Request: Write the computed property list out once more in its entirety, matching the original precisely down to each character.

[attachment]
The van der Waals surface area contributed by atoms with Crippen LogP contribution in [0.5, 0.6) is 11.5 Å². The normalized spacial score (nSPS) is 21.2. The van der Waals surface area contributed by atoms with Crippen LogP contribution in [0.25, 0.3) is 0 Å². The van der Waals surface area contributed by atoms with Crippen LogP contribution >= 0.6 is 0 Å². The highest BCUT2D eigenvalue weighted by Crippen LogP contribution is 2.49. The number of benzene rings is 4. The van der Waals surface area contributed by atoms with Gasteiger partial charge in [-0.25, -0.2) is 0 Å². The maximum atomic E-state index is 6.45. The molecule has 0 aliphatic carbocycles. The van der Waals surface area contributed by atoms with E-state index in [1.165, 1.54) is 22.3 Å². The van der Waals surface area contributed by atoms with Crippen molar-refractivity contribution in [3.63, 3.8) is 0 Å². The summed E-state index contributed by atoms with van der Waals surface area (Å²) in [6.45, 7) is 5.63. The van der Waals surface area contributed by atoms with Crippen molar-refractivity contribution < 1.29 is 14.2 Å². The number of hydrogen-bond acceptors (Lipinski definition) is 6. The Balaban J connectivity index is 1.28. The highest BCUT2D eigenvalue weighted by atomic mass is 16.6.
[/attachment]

The van der Waals surface area contributed by atoms with Crippen LogP contribution in [0.5, 0.6) is 11.5 Å². The normalized spacial score (nSPS) is 21.2. The van der Waals surface area contributed by atoms with Crippen LogP contribution in [0.25, 0.3) is 0 Å². The van der Waals surface area contributed by atoms with Crippen LogP contribution >= 0.6 is 0 Å². The highest BCUT2D eigenvalue weighted by Crippen LogP contribution is 2.49. The number of benzene rings is 4. The van der Waals surface area contributed by atoms with Gasteiger partial charge in [-0.25, -0.2) is 0 Å². The maximum atomic E-state index is 6.45. The molecule has 0 aliphatic carbocycles. The van der Waals surface area contributed by atoms with E-state index in [1.165, 1.54) is 22.3 Å². The van der Waals surface area contributed by atoms with Crippen molar-refractivity contribution in [3.63, 3.8) is 0 Å². The summed E-state index contributed by atoms with van der Waals surface area (Å²) in [6.45, 7) is 5.63. The van der Waals surface area contributed by atoms with Crippen molar-refractivity contribution < 1.29 is 14.2 Å². The number of hydrogen-bond acceptors (Lipinski definition) is 6. The Balaban J connectivity index is 1.28. The highest BCUT2D eigenvalue weighted by atomic mass is 16.6.